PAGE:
How to Cook a Pork Sirloin Roast

If you are looking for a good and cheap pork roast, give the sirloin roast a try. I has gotten it on sale for under $2 a pound. The sirloin roast comes from the loin area of the pig. The loin is divided into 3 sections, the blade, the center, and the sirloin. The sirloin is the area close to the back of the pig. It has less fat than the blade, but it not as tender as the center. The roast can dry out easily if you are not careful.  In order to make this a juicy roast, it best to soak it in a brine before you cook it. A brine will bring flavor to the inside of the meat via the process of osmosis. This brine is based on a brine Alton Brown used for slow cooked pork chops on an episode of Good Eats.

Brined Herb Crusted Pork Sirloin Roast


For the brine

  • 2 cups vegetable broth
  • 1/4 cup kosher salt
  • 1/2 cup light brown sugar
  • 2 tablespoons whole black peppercorns

For the herb crust

  • your choice of a combination of fresh or dried thyme rosemary, and/or tarragon
  • canola oil
  • kosher salt


To make the brine

  1. Combine all the brine ingredients into a saucepan over high heat.
  2. Cook until the salt and sugar are dissolved.
  3. Then remove from the heat and add about 1 pound of ice to cool the brine down. Give it a good stir and set it aside.
  4. Now take your pork sirloin roast and place it in a gallon sized plastic bag and dump the brine into the bag. Seal the bag well, place it in a container just in case the bag leaks, and place it into the refrigerator for at least 2 hours, 6 if you can. I have found that even 2 hours does make a difference. I have also found that if you leave it too long it becomes too salty for our family.

How to cook the roast

  1. Preheat your oven to 250 degrees
  2. Once the pork has finished it's soak, take it out of the bag, lightly rinse off the roast, and pat with a power towel to dry.
  3. Rub down the roast with a bit of canola oil, just enough to make it a little shiny. Then sprinkle kosher salt all over the roast.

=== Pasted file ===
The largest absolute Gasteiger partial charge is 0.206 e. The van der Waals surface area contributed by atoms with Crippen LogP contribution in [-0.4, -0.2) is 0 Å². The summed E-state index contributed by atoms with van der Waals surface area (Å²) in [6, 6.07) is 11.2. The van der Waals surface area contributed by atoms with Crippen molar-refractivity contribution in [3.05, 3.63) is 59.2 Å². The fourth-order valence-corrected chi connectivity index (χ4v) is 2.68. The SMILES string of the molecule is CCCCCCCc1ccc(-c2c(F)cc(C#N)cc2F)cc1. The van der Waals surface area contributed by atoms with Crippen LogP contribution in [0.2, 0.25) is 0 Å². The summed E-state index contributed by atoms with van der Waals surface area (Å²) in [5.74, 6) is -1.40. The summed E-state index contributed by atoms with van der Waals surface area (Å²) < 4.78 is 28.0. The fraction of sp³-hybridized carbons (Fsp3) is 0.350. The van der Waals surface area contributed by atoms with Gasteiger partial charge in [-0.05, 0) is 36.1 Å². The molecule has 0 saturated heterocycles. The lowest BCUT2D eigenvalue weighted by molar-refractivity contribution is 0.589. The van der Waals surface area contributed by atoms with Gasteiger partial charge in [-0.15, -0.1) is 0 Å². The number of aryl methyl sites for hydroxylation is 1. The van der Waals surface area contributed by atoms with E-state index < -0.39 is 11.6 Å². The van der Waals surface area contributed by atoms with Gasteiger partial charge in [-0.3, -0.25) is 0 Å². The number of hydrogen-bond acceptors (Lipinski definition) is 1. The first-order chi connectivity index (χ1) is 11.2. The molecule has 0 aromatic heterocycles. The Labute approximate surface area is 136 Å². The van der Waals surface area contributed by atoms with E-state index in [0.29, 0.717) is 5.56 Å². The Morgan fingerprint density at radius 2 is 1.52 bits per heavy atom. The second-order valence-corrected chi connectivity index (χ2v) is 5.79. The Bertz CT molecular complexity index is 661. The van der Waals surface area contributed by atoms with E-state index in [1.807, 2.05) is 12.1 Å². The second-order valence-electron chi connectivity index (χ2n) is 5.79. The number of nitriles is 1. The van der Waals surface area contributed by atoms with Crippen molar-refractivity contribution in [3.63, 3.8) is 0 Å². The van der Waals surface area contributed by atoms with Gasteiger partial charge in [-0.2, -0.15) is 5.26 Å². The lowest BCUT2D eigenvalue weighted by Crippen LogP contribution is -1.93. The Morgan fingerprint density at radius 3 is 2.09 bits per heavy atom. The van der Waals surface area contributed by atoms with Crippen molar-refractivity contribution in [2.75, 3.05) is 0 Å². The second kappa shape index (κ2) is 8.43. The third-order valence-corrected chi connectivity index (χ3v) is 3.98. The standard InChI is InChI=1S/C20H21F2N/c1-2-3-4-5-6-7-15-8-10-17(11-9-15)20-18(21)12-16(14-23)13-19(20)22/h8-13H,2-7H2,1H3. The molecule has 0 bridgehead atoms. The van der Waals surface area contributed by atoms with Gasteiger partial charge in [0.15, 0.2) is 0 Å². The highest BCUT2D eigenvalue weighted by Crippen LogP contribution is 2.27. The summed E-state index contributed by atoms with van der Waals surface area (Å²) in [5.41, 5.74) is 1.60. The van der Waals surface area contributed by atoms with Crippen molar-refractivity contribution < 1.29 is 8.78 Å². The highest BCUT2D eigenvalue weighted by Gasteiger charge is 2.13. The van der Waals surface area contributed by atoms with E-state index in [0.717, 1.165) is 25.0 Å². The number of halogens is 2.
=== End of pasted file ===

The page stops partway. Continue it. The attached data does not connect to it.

4. Then add your herb combo to all sides of the roast (the amount you use depends on the size and shape of the roast).
  5. Place the roast on a roasting pan with the side with the most fat up (and this is a leaner cut so there won't be too much fat).
  6. Then insert a probe therometer on an angle through the center of the meat (this is really the only way to know for sure when your roast is done). Place into the oven. You want your roast to be cooked between 160-165. So when the roast hits about 130-135 pull it from the oven and cover it with foil.
  7. Then turn the oven up to 500 degrees (this will give it a nice flavorful crust). The roast will rise about 10 degrees while your oven is moving up in temperature.
  8. When the oven is ready, remove the foil and return the roast to the heat. When it hits about 150-155 pull the roast from the oven. Cover with foil again and let it rest for about 10 mins and the temperature should be between 160-165 when that time is up.
  9. Slice and enjoy!


7 Replies to “How to Cook a Pork Sirloin Roast”

  1. I want to see more photos, ok?

  2. I just added another photo at the top of the page of the pork roast sliced up. If there is a certain photo of the whole process that you would like, let me know and I will take some more pictures next time I cook one.

  3. […] The pork chop, a classic American slice of pig. Today I am taking that slice and giving it some serious heat via my grill pan. This recipe begins with a brine. The brine is basically the same one that Alton Brown used on an episode of Good Eats to make a slow cooked pork dish. It is also the same brine I use when making a pork loin roast. […]

  4. […] Whenever I coo pork with a dry heat method I always brine it first. This makes the interior of the meat both juicy and flavorful. The brine is basically the same one that Alton Brown used on an episode of Good Eats to make a slow cooked pork dish. It is also the same brine I use when making a pork loin roast. […]

  5. I cooked this last night following the recipe to the letter. It was fan-damn-tastic! Mine was in the brine for four hours. It was so tender and juicy I almost could have passed it off as pork tenderloin, instead of pork sirloin. Thanks for the tips.

  6. We made this tonight and it was amazing. I was going to make my own spice blend, like the recipe called for, but my mom had picked up a specialty seasoning in Hawaii and I decided to use it instead. ( It was PHENOMENAL. This will be a must-make recipe anytime pork sirloin is on sale at the grocery store. 🙂

    Thanks so much for this post!

  7. Absolutely amazing. Could not believe how juicy this pork was. This was only the second time I used a brine, the first being on some chicken breast, and I can’t believe the flavor deep inside the meat. I missed the part about heating the brine first, so I merely stirred the salt, sugar, and peppercorns into my liquid. I also had no vegetable stock, but I did have some home canned turkey stock. This will be on my list of repeats!

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